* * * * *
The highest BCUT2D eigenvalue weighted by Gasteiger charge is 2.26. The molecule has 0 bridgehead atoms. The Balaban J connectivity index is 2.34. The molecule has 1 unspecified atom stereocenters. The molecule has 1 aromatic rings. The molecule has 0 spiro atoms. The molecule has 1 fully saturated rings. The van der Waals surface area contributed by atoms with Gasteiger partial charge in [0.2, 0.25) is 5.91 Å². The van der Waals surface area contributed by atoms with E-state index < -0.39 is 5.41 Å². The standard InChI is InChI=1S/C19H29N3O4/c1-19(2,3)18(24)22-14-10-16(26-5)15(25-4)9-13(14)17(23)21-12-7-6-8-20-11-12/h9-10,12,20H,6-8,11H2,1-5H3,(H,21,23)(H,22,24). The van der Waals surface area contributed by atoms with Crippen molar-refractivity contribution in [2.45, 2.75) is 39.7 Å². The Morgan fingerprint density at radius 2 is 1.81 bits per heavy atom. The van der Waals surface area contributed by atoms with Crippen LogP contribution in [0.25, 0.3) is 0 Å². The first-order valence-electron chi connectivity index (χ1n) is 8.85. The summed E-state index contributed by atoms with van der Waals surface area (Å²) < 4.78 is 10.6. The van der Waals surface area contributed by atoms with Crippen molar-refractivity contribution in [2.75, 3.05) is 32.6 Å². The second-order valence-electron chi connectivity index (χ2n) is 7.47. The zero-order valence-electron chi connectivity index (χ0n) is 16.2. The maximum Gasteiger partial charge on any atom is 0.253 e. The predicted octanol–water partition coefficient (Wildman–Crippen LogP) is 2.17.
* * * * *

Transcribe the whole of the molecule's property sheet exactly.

The highest BCUT2D eigenvalue weighted by Gasteiger charge is 2.26. The molecule has 0 bridgehead atoms. The Balaban J connectivity index is 2.34. The molecule has 1 unspecified atom stereocenters. The molecule has 1 aromatic rings. The molecule has 0 spiro atoms. The molecule has 1 fully saturated rings. The van der Waals surface area contributed by atoms with Gasteiger partial charge in [0.2, 0.25) is 5.91 Å². The van der Waals surface area contributed by atoms with E-state index < -0.39 is 5.41 Å². The standard InChI is InChI=1S/C19H29N3O4/c1-19(2,3)18(24)22-14-10-16(26-5)15(25-4)9-13(14)17(23)21-12-7-6-8-20-11-12/h9-10,12,20H,6-8,11H2,1-5H3,(H,21,23)(H,22,24). The van der Waals surface area contributed by atoms with Crippen molar-refractivity contribution in [2.45, 2.75) is 39.7 Å². The Morgan fingerprint density at radius 2 is 1.81 bits per heavy atom. The van der Waals surface area contributed by atoms with Crippen LogP contribution in [0.25, 0.3) is 0 Å². The first-order valence-electron chi connectivity index (χ1n) is 8.85. The summed E-state index contributed by atoms with van der Waals surface area (Å²) < 4.78 is 10.6. The van der Waals surface area contributed by atoms with Crippen molar-refractivity contribution in [2.75, 3.05) is 32.6 Å². The second-order valence-electron chi connectivity index (χ2n) is 7.47. The zero-order valence-electron chi connectivity index (χ0n) is 16.2. The maximum Gasteiger partial charge on any atom is 0.253 e. The predicted octanol–water partition coefficient (Wildman–Crippen LogP) is 2.17.